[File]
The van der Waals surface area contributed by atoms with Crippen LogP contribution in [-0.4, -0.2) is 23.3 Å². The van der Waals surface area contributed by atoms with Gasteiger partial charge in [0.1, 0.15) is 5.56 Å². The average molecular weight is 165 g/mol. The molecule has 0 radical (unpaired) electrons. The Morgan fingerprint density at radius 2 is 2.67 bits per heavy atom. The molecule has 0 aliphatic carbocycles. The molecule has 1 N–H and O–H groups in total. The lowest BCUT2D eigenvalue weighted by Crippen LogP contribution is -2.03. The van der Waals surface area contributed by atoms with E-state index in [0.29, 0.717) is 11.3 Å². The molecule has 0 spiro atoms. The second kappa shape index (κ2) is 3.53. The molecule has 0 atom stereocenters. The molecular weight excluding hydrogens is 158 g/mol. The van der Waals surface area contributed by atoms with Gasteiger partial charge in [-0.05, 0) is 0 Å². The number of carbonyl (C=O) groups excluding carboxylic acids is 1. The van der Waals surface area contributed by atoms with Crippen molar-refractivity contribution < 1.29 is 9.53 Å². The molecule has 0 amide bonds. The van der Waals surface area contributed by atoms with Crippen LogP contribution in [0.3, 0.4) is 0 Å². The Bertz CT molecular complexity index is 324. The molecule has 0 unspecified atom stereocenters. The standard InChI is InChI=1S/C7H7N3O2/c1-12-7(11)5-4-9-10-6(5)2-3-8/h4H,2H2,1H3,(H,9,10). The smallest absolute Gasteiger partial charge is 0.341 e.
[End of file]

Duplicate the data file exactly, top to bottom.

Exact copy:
The van der Waals surface area contributed by atoms with Crippen LogP contribution in [-0.4, -0.2) is 23.3 Å². The van der Waals surface area contributed by atoms with Gasteiger partial charge in [0.1, 0.15) is 5.56 Å². The average molecular weight is 165 g/mol. The molecule has 0 radical (unpaired) electrons. The Morgan fingerprint density at radius 2 is 2.67 bits per heavy atom. The molecule has 0 aliphatic carbocycles. The molecule has 1 N–H and O–H groups in total. The lowest BCUT2D eigenvalue weighted by Crippen LogP contribution is -2.03. The van der Waals surface area contributed by atoms with E-state index in [0.29, 0.717) is 11.3 Å². The molecule has 0 spiro atoms. The second kappa shape index (κ2) is 3.53. The molecule has 0 atom stereocenters. The molecular weight excluding hydrogens is 158 g/mol. The van der Waals surface area contributed by atoms with Gasteiger partial charge in [-0.05, 0) is 0 Å². The number of carbonyl (C=O) groups excluding carboxylic acids is 1. The van der Waals surface area contributed by atoms with Crippen molar-refractivity contribution < 1.29 is 9.53 Å². The molecule has 0 amide bonds. The van der Waals surface area contributed by atoms with Crippen LogP contribution in [0.3, 0.4) is 0 Å². The Bertz CT molecular complexity index is 324. The molecule has 0 unspecified atom stereocenters. The standard InChI is InChI=1S/C7H7N3O2/c1-12-7(11)5-4-9-10-6(5)2-3-8/h4H,2H2,1H3,(H,9,10). The smallest absolute Gasteiger partial charge is 0.341 e.